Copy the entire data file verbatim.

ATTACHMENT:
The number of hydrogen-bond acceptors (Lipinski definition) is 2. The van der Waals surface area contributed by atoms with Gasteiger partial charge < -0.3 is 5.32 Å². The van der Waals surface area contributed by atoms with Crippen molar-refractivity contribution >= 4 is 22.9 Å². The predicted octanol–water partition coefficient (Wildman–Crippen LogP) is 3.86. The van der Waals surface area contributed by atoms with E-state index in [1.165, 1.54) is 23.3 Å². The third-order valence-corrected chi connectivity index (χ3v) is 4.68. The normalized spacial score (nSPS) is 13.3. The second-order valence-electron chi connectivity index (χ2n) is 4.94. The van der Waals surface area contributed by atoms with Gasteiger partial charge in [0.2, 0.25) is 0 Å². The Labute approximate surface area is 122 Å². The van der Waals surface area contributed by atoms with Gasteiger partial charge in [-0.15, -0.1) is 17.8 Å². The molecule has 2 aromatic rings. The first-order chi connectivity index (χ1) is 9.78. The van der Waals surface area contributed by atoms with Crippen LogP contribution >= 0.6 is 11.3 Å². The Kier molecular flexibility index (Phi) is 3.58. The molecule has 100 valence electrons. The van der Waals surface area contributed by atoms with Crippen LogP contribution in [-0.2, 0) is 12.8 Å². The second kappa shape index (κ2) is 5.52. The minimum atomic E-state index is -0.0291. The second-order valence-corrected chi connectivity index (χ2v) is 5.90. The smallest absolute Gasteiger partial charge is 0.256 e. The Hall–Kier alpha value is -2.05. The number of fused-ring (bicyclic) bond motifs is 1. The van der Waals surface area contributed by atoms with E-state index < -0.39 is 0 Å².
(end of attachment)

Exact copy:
The number of hydrogen-bond acceptors (Lipinski definition) is 2. The van der Waals surface area contributed by atoms with Gasteiger partial charge < -0.3 is 5.32 Å². The van der Waals surface area contributed by atoms with Crippen molar-refractivity contribution >= 4 is 22.9 Å². The predicted octanol–water partition coefficient (Wildman–Crippen LogP) is 3.86. The van der Waals surface area contributed by atoms with E-state index in [1.165, 1.54) is 23.3 Å². The third-order valence-corrected chi connectivity index (χ3v) is 4.68. The normalized spacial score (nSPS) is 13.3. The second-order valence-electron chi connectivity index (χ2n) is 4.94. The van der Waals surface area contributed by atoms with Gasteiger partial charge in [0.2, 0.25) is 0 Å². The Labute approximate surface area is 122 Å². The van der Waals surface area contributed by atoms with Gasteiger partial charge in [-0.15, -0.1) is 17.8 Å². The molecule has 2 aromatic rings. The first-order chi connectivity index (χ1) is 9.78. The van der Waals surface area contributed by atoms with Crippen LogP contribution >= 0.6 is 11.3 Å². The Kier molecular flexibility index (Phi) is 3.58. The molecule has 100 valence electrons. The van der Waals surface area contributed by atoms with Crippen LogP contribution in [-0.2, 0) is 12.8 Å². The second kappa shape index (κ2) is 5.52. The minimum atomic E-state index is -0.0291. The second-order valence-corrected chi connectivity index (χ2v) is 5.90. The smallest absolute Gasteiger partial charge is 0.256 e. The Hall–Kier alpha value is -2.05. The number of fused-ring (bicyclic) bond motifs is 1. The van der Waals surface area contributed by atoms with E-state index < -0.39 is 0 Å².